A distinction between figurative and literal analogies is sometimes made by teachers of rhetoric, but we are better served to think of analogy as an intersection of the figurative and literal from which a healing insight might emerge. The telling of a fanciful story can help to refigure a perilous reality to which we have become inured. Edgar Allan Poe’s “The Black Cat” is just such a story when it is read as a figurative analogy to a troubled actuality. (more…)
Edgar Allan Poe’s haunting story of “William Wilson” (published in 1839 in Burton’s Gentleman’s Magazine) is a semi-autobiographical tale of conscience worth invoking in the midst of our present political struggles. It is a ghostly story of conquering one’s alter ego, of the demoralizing consequence of slaying the second, better self. It is told as a cautionary tale, the redemptive purport of which comes from reflecting on the consequences of one’s own avarice rather than projecting blame outward.
The bane of unacknowledged greed, lust, and ambition, which is at the heart of Poe’s tale, can be extended beyond the individual to implicate a nation. Indeed, William Wilson’s struggle with his doppelgänger might serve well as a parable for collective contemplation. Understanding his moral demise should prompt us to reclaim the spirit of the nation. (more…)
You have heard it said before. I’ve said it myself. As a colleague recently grumbled: “The bar is low. All I want is a return to the rule of law.”
Indeed, the bar is set low for the 2020 presidential election if it means Democrats should nominate the person most likely to defeat Trump, that candidates competing for the nomination should do no harm to one another in the primaries, and that they and their supporters should rally behind the Party’s eventual nominee on the assumption that winning the election will return the nation to the status quo ante.
Is a reset enough? Is restoring the state of affairs as it existed before Trump’s presidency the right goal and the likeliest way to win the election? (more…)
I am among the apparent majority of American voters opposed to Donald Trump’s election and re-election. The majority wasn’t big enough in 2016 and may be too small in 2020 to overcome the negative effects of indirect election, gerrymandering, voter suppression, and foreign interference. As a citizen of a decidedly red state, I register my vote in full knowledge that it will not count in the final tally, since the presidential candidate with the most popular votes in Indiana, even if just a plurality, receives all eleven of the state’s electoral votes. Winner-takes-all rather than proportional allocation is the case in 48 of the 50 states, red or blue, big or small. It allows a candidate who loses the popular vote to win the office. If the electoral college was supposed to prevent the selection of a manifestly unqualified candidate, recent experience suggests that choosing the winner directly by popular vote might serve the country as well or even better. (more…)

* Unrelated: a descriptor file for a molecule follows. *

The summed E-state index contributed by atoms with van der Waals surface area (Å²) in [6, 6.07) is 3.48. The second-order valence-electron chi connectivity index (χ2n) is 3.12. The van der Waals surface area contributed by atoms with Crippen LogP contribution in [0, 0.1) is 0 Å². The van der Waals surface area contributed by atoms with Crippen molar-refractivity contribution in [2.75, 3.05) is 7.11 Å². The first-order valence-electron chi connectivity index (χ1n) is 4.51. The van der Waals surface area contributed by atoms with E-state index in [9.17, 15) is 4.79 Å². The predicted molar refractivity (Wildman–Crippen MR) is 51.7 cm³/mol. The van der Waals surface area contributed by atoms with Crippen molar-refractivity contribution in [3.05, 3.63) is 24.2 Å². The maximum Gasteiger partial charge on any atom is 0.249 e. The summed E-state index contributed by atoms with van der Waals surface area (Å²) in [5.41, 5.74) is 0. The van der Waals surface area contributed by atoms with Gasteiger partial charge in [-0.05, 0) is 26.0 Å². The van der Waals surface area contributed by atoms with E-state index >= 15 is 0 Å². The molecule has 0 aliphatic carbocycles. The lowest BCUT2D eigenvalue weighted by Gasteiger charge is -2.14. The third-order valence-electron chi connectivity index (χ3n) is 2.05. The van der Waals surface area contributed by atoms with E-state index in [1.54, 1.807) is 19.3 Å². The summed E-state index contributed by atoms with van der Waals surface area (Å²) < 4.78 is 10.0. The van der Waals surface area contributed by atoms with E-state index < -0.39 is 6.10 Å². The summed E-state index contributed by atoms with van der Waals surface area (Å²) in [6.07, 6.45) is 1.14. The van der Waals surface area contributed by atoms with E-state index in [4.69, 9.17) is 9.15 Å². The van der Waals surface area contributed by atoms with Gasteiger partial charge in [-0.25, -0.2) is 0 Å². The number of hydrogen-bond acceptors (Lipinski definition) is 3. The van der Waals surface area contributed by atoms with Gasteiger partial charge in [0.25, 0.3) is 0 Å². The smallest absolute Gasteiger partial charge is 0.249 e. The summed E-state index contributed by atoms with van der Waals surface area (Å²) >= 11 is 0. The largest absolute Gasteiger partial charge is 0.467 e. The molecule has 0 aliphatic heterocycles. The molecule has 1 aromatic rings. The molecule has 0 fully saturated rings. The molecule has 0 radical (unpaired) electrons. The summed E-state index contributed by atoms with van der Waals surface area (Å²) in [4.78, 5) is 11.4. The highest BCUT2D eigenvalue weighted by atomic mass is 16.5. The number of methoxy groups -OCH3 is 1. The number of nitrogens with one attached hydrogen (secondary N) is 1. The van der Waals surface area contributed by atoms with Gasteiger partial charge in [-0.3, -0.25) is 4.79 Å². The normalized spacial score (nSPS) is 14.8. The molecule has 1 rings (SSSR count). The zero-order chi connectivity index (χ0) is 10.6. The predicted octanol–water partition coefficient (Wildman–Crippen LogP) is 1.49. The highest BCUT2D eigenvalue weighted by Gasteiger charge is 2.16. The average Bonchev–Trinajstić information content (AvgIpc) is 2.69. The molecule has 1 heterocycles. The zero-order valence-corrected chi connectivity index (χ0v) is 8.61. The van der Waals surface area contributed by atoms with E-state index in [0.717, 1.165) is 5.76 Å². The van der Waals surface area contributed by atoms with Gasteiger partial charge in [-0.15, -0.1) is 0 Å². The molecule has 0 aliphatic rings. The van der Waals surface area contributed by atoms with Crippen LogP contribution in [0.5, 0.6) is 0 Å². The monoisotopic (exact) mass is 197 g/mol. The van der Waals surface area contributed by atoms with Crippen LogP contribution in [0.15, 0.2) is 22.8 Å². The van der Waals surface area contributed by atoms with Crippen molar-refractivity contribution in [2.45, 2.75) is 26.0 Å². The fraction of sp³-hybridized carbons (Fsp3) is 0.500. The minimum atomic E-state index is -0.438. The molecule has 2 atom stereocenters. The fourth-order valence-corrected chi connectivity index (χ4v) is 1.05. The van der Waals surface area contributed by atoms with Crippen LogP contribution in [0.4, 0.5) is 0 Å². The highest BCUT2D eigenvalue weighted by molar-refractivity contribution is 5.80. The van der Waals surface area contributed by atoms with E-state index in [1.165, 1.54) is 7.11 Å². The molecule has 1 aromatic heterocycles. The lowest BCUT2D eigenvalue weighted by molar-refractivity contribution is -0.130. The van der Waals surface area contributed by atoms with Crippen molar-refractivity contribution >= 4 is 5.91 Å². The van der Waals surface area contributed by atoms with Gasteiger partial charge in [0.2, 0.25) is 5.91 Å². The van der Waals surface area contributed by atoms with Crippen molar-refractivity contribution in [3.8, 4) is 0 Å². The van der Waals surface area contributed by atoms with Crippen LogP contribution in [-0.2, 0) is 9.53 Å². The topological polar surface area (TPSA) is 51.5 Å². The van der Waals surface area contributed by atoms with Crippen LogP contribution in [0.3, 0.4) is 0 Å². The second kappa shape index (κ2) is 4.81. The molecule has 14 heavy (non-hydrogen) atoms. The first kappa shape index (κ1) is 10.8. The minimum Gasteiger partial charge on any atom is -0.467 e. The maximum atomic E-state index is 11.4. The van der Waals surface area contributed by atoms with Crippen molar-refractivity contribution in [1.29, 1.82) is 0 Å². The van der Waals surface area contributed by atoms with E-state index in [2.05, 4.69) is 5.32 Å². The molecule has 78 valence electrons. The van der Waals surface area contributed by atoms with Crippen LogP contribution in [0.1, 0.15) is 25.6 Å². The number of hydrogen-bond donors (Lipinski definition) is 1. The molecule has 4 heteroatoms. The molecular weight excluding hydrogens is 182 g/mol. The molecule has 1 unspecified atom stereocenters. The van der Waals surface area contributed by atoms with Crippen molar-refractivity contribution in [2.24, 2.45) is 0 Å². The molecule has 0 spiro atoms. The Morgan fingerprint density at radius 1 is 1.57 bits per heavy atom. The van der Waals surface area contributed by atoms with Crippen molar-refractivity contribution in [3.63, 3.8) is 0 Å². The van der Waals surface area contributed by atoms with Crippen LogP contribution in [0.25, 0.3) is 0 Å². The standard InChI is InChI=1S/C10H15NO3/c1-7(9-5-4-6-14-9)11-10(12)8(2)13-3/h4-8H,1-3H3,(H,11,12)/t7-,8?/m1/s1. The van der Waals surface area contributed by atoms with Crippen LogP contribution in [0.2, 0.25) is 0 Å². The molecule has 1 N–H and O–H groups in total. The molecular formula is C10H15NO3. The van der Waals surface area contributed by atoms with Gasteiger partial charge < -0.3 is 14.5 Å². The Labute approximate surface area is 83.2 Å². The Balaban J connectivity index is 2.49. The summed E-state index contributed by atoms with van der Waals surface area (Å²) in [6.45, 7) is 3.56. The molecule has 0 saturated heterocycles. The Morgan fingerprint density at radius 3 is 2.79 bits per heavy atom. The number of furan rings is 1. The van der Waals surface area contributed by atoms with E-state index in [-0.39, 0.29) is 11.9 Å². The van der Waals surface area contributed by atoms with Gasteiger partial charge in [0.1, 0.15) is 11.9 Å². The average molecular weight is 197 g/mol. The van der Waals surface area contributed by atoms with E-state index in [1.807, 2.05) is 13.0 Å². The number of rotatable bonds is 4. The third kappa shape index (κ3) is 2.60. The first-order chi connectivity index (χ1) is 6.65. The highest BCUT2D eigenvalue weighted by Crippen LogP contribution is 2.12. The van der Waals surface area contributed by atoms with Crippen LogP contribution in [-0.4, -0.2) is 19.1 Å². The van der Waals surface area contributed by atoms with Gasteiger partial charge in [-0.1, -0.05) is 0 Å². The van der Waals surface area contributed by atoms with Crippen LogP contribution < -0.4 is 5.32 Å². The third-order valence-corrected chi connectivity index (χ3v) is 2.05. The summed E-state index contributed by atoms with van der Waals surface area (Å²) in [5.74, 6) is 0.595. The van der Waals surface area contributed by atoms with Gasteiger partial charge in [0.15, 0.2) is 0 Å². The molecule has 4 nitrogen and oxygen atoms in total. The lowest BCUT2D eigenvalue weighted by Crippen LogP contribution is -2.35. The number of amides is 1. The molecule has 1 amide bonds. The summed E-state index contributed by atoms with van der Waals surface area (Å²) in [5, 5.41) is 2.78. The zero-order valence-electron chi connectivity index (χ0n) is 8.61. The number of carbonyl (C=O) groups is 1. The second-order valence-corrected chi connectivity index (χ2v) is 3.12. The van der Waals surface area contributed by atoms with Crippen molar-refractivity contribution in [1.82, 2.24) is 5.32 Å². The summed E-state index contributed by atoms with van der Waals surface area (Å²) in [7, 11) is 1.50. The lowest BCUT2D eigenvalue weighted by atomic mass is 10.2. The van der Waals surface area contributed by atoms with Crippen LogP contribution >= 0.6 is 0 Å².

The myth of American innocence and virtue forecloses any question about US imperialism or, at least, makes it hard to imagine that we are perpetrating harm on others for our own purposes and to our own advantage. We may be flawed, but the responsibility has fallen to us to fend off the barbarians and advance the cause of civilization. So the myth insists.
At a relatively abstract level, empire may not seem an obviously appropriate label for US engagement in world affairs. The idea of dominating extensive territories and peoples is unpalatable to most Americans and inconsistent with the nation’s self-image, as I’ve discussed in a previous post. So the myth persists.
Seen in more concrete terms, US imperialism is harder to ignore, to explain away, but also harder to confront. One response when confronted with the record of US imperialism and militarism is reflection-acknowledgement-correction. Another option is denial-repression-projection. So the myth resists. (more…)